Green Bubbletip Anemone


Green Bubble Tip Anemone (Entacmaea quadricolor)
Placement: Low to Mid
Light: Moderate
Flow: Moderate
Care Level: Moderate
Compatibility: Semi-Aggressive. Will sting corals
Growth Rate: Moderate
Photosynthetic: Yes
Special Care: Can move within the tank

The Green Bubble Tip Anemone is one of the most recognized and beautiful anemones available for a home aquarium. They have multiple tentacles and, under intense lighting, they will display their trademark bulbs at the end. They grow moderately quickly and can grow up to one foot in diameter, although they generally will stay smaller. There are multiple colour morphs available, with green being one of the most common.

This anemone can be found throughout the Pacific region, with different colour combinations being native to different areas. The Green Bubble Tip Anemone uses a pedal disc to attach itself to rubble rock or sometimes onto the live reef itself. They require a similar environment in a home aquarium and will attach themselves to a crevice in live rock or onto rocks on the bottom of the tank. While an aquarist can choose the initial placement of a Bubble Tip Anemone they will wander the tank to find a desirable place to secure itself. It should be monitored to ensure that it does not move too close to corals that can be stung.

The Green Bubble Tip Anemone requires moderate to high levels of light and moderate levels of flow. Generally brighter lights will bring out more intense colouration. Because it has the ability to move around the tank it will generally find a spot with appropriate lighting and flow. It has a symbiotic relationship with zooxanthellae algae and can obtain the majority of its energy needs from aquarium lighting. However, it should also be fed chopped meaty foods such as squid on occasion. An anemone that appears stringy may be in need of feeding. Larger specimens may also prey on smaller invertebrates that venture too close.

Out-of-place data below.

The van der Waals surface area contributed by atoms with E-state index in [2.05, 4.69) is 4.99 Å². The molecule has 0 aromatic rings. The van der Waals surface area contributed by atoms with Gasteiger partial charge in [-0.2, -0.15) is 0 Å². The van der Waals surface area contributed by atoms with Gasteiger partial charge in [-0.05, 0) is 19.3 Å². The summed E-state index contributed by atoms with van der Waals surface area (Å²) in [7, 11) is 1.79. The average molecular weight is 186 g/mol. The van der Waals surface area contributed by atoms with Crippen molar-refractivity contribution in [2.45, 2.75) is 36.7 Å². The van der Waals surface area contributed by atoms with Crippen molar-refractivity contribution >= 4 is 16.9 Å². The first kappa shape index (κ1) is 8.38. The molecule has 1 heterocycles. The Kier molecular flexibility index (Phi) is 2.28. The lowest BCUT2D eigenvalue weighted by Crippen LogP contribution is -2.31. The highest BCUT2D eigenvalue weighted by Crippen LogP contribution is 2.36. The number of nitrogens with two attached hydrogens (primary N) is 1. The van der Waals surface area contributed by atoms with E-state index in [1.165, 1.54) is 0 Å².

In the wild anemones, including the Bubble Tip, are known for their symbiotic relationship with clownfish. The anemone benefits from leftover food from the clownfish and the clownfish benefits from the protection of the anemone’s stinging tentacles. Clownfish have evolved to not be harmed by these tentacles. While an anemone can be housed without a clownfish, and vice versa, having both in the tank allows the hobbyist to view this unique symbiosis.

Out of stock

Email when stock available